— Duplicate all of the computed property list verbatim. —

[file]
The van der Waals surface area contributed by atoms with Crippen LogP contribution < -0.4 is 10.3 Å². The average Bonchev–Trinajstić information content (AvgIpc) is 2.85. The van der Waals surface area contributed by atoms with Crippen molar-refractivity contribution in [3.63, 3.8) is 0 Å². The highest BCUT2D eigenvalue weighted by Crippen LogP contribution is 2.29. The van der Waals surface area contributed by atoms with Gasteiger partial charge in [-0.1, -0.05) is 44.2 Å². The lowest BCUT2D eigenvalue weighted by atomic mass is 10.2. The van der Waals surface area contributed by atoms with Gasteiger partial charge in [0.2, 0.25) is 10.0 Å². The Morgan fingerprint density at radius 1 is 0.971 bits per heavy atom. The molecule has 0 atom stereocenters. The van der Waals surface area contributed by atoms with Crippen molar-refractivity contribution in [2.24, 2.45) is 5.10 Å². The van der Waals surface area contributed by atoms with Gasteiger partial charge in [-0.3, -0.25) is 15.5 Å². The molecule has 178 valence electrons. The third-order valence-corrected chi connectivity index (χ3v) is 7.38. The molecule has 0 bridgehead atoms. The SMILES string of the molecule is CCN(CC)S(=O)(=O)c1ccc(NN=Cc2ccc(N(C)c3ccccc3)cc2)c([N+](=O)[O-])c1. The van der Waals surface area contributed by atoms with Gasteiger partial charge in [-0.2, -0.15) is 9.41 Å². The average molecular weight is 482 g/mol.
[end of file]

The van der Waals surface area contributed by atoms with Crippen LogP contribution < -0.4 is 10.3 Å². The average Bonchev–Trinajstić information content (AvgIpc) is 2.85. The van der Waals surface area contributed by atoms with Crippen molar-refractivity contribution in [3.63, 3.8) is 0 Å². The highest BCUT2D eigenvalue weighted by Crippen LogP contribution is 2.29. The van der Waals surface area contributed by atoms with Gasteiger partial charge in [-0.1, -0.05) is 44.2 Å². The lowest BCUT2D eigenvalue weighted by atomic mass is 10.2. The van der Waals surface area contributed by atoms with Gasteiger partial charge in [0.2, 0.25) is 10.0 Å². The Morgan fingerprint density at radius 1 is 0.971 bits per heavy atom. The molecule has 0 atom stereocenters. The van der Waals surface area contributed by atoms with Crippen molar-refractivity contribution in [2.24, 2.45) is 5.10 Å². The van der Waals surface area contributed by atoms with Gasteiger partial charge in [-0.3, -0.25) is 15.5 Å². The molecule has 178 valence electrons. The third-order valence-corrected chi connectivity index (χ3v) is 7.38. The molecule has 0 bridgehead atoms. The SMILES string of the molecule is CCN(CC)S(=O)(=O)c1ccc(NN=Cc2ccc(N(C)c3ccccc3)cc2)c([N+](=O)[O-])c1. The van der Waals surface area contributed by atoms with Gasteiger partial charge in [-0.2, -0.15) is 9.41 Å². The average molecular weight is 482 g/mol.